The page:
1. I need a way to upload external mp3 files into my iCloud Music library. I can only do this in iTunes on the Mac currently, and I don’t want to spend $$$ on a new one. 

Taking Time With Todoist

I’ve been using Todoist for almost two years now. I started integrating it into my system for work-only purposes, and it has served me very well. I have to use a PC for work, so the cross-platform support was essential in this process; with the Outlook add-on, it has really elevated my work flow of task management.

But it never really clicked for me on iOS. I’m not sure what it was. Perhaps it was the un-iOS-like interactions or the swipe to complete. I knew that there were some nice automation possibilities through various apps like Drafts, Workflow, Slack, and others, but it again, it didn’t really grab my attention.

That was until the Drafts 5.3 update added Todoist support. In typical Drafts fashion, there is an action step and a script object, along with a handy integration guide for those that want to get a bit more familiar.

I’m not going to get too technical here, but it uses a particular portion of the API called “Quick Add”: the best thing about this portion of the API is that you can type just as you would in the quick add window of Todoist. But the best part of this is that I don’t have to leave Drafts to enter the tasks, there’s no back-and-forth dance via a URL scheme. Just sending the tasks on their way.

Say I’m in a meeting: I can not only take notes and send the tasks to Todoist, but if I have another random thought I can add via a prompt-only information. And all of this gets added via the Quick Add, so I can type in all the information that I need right away. For example, I can simply type “Call Barney Stinson Tuesday at 7pm #Personal @evening” and it will all get added, with the date being parsed and the proper #project and @label being assigned. I can also create single drafts that contain a task with some notes in the body of the draft, and send it to Todoist with options, which imports the project and labels automatically for selection via a tumbler.

Utilizing Workflow Shortcuts, I’ve even been able to take some repetitive tasks and automate them with Todoist. Every week, I run a meeting that can be attended by between 1 and 150 people (don’t ask). But I have to take meeting minutes for distribution. For a while, I tried just using pen and paper. Then I tried using digital paper on my iPad Pro with the Apple Pencil. When that didn’t work out the way I wanted, I decided that I would just start typing them out. So when I run the meeting, I present everything from my laptop and take notes on my iPad. At the end of the meeting, I can tap a single action that sends the [[title]] line along with the HTML-formatted text to create a PDF and save that PDF as an attachment to a task in Todoist with today’s date and the project assigned. This small but effective automation has saved me tens of minutes per week. And that adds up to a lot over time.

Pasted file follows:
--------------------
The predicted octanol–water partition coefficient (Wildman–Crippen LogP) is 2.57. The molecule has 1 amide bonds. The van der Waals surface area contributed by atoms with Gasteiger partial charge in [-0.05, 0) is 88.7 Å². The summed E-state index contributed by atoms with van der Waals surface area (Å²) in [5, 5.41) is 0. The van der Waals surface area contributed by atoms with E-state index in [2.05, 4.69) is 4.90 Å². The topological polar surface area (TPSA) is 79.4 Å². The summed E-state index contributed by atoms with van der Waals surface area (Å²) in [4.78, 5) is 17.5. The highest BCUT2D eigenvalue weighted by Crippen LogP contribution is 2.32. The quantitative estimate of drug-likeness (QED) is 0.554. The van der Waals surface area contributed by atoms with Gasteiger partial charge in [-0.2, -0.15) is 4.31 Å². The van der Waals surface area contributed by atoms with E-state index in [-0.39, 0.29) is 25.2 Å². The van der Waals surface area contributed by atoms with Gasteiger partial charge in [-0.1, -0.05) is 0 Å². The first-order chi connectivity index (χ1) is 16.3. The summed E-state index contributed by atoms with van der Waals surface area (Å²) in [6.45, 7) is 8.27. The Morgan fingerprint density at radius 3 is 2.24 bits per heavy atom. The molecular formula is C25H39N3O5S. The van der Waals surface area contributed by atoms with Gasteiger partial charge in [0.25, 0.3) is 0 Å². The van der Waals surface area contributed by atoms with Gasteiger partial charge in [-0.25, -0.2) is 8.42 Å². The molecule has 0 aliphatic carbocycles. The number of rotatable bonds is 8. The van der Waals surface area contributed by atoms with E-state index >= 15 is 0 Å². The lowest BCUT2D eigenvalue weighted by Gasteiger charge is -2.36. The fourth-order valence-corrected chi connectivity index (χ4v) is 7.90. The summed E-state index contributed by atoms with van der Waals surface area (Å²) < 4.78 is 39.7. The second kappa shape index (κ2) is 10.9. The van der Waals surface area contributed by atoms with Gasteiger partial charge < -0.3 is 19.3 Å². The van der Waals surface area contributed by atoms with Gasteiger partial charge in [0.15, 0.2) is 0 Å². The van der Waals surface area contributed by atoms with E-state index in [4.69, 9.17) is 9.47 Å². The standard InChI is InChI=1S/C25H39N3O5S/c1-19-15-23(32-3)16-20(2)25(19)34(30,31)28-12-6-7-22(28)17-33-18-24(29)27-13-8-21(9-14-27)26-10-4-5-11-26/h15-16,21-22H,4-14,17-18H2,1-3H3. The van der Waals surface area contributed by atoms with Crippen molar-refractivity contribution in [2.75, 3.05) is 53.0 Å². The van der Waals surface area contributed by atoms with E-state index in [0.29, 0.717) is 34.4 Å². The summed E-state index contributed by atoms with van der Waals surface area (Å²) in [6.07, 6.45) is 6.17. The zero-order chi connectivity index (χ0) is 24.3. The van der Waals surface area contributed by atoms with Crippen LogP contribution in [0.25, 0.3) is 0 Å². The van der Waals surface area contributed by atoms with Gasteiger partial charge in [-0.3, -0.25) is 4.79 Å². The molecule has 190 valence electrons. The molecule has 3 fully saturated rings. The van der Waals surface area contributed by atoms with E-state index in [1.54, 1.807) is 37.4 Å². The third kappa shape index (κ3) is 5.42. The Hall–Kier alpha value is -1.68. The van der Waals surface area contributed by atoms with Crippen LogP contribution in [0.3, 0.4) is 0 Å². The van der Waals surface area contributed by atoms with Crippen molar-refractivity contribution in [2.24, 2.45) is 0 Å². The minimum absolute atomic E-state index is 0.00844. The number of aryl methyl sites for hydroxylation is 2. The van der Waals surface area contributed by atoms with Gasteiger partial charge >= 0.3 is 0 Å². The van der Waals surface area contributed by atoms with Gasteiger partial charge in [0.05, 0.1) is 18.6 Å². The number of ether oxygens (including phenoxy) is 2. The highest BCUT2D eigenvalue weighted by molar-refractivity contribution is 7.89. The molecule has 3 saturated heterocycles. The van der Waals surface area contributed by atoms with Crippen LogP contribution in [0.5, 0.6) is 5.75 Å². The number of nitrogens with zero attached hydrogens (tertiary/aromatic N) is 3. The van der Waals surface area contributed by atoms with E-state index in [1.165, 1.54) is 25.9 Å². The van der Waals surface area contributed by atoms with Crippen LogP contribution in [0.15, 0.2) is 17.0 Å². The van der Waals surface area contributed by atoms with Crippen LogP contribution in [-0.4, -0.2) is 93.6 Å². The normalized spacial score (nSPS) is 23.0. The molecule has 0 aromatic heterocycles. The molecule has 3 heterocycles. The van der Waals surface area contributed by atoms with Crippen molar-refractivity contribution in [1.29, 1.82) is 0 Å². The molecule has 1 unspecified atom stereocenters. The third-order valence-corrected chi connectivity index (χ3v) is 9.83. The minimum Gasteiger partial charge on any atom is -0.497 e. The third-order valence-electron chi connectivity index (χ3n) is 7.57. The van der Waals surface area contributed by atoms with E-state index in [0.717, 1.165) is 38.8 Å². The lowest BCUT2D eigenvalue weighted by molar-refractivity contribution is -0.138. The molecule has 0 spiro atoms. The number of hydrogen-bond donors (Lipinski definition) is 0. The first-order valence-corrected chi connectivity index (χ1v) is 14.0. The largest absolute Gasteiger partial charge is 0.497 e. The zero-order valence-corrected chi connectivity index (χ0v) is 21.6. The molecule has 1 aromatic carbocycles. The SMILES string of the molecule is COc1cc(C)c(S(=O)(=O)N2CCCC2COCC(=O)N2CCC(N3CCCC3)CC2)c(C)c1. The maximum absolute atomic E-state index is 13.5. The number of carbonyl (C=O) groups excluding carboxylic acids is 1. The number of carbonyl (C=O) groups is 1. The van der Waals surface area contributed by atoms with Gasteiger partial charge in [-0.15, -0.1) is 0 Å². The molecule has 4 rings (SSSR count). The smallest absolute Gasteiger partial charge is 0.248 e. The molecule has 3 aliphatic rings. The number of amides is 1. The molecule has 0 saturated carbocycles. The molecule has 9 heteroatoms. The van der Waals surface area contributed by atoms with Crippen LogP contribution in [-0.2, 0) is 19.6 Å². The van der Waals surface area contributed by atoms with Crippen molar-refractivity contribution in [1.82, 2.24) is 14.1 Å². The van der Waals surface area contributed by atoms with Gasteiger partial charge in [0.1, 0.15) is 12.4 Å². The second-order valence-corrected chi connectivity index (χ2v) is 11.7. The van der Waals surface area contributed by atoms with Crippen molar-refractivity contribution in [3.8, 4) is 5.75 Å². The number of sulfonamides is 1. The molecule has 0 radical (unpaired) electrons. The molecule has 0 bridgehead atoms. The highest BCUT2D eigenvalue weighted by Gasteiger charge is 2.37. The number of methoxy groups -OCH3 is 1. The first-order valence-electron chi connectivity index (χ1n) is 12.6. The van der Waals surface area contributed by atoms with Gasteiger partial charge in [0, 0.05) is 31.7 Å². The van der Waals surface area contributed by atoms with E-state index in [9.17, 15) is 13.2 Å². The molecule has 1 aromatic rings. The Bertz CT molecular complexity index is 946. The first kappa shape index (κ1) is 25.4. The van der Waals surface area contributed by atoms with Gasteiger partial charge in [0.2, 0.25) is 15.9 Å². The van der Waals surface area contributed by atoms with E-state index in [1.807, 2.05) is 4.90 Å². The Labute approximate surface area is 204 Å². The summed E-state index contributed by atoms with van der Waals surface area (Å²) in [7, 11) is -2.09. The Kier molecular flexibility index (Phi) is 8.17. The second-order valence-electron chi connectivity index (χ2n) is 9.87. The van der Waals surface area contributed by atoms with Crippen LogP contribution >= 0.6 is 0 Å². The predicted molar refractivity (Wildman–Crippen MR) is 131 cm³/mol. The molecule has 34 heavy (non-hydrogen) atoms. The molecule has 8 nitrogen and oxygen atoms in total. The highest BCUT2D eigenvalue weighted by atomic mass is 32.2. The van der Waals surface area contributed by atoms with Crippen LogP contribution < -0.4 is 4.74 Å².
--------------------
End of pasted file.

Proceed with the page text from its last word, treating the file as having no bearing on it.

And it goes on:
This whole idea of quickly entering tasks is really important. I’ve talked a lot about capture before. And now I have an even better capture ‣‣ action (in this case send) workflow with Todoist. I can also see a balance of work and home, which would have required two apps before. I still think having that split can be beneficial, but for what is going on in my life – both at work and at home – this singular solution is working out really well for me.

There are some things that still bother me: you can drag and move things around, but it’s not drag/drop like I would prefer. I’d like to drag tasks from the inbox onto a project. There isn’t a dark mode (yet) for when I’m tasking at night, nor are there alternative icons for the app; both of these are nice touches to have, and is something I hope they consider bringing quickly to the app. And the app itself doesn’t feel as whimsical as something like Things. But when it comes down to it, maybe I don’t need to have whimsy in a task manager, and that’s been holding me back in my tool-of-choice. I need something dependable, accessible, and manageable on a day-to-day basis.

Once I got past my own preconceived notions about using the app, it has been a phenomenal tool for me. I’ve even started sharing some projects with others via the built-in sharing options,1 and it’s helpful when setting up something new in collaboration with others. Even though it is a small change in what I’ve been doing in the past and I’ve replicated a lot of my actions from other task managers, having everything in front of me is working at this five minutes for me. This is, of course, all subject to change. But I don’t see it happening any time soon.


  1. This requires that both people have Todoist Premium.